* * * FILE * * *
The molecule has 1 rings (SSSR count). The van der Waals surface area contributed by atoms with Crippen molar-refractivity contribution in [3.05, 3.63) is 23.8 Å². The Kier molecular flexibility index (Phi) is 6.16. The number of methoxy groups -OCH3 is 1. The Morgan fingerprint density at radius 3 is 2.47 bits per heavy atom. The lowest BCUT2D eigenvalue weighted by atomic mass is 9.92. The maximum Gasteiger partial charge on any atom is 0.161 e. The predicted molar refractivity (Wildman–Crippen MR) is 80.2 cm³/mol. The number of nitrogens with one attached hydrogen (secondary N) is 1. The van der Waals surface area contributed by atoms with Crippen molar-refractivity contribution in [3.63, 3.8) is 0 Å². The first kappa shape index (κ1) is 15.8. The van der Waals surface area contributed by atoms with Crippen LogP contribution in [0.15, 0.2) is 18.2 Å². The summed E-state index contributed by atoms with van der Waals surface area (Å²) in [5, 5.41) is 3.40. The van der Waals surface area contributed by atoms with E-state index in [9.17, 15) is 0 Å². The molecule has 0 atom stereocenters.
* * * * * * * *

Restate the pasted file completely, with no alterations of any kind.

The molecule has 1 rings (SSSR count). The van der Waals surface area contributed by atoms with Crippen molar-refractivity contribution in [3.05, 3.63) is 23.8 Å². The Kier molecular flexibility index (Phi) is 6.16. The number of methoxy groups -OCH3 is 1. The Morgan fingerprint density at radius 3 is 2.47 bits per heavy atom. The lowest BCUT2D eigenvalue weighted by atomic mass is 9.92. The maximum Gasteiger partial charge on any atom is 0.161 e. The predicted molar refractivity (Wildman–Crippen MR) is 80.2 cm³/mol. The number of nitrogens with one attached hydrogen (secondary N) is 1. The van der Waals surface area contributed by atoms with Crippen molar-refractivity contribution in [3.63, 3.8) is 0 Å². The first kappa shape index (κ1) is 15.8. The van der Waals surface area contributed by atoms with Crippen LogP contribution in [0.15, 0.2) is 18.2 Å². The summed E-state index contributed by atoms with van der Waals surface area (Å²) in [5, 5.41) is 3.40. The van der Waals surface area contributed by atoms with E-state index in [9.17, 15) is 0 Å². The molecule has 0 atom stereocenters.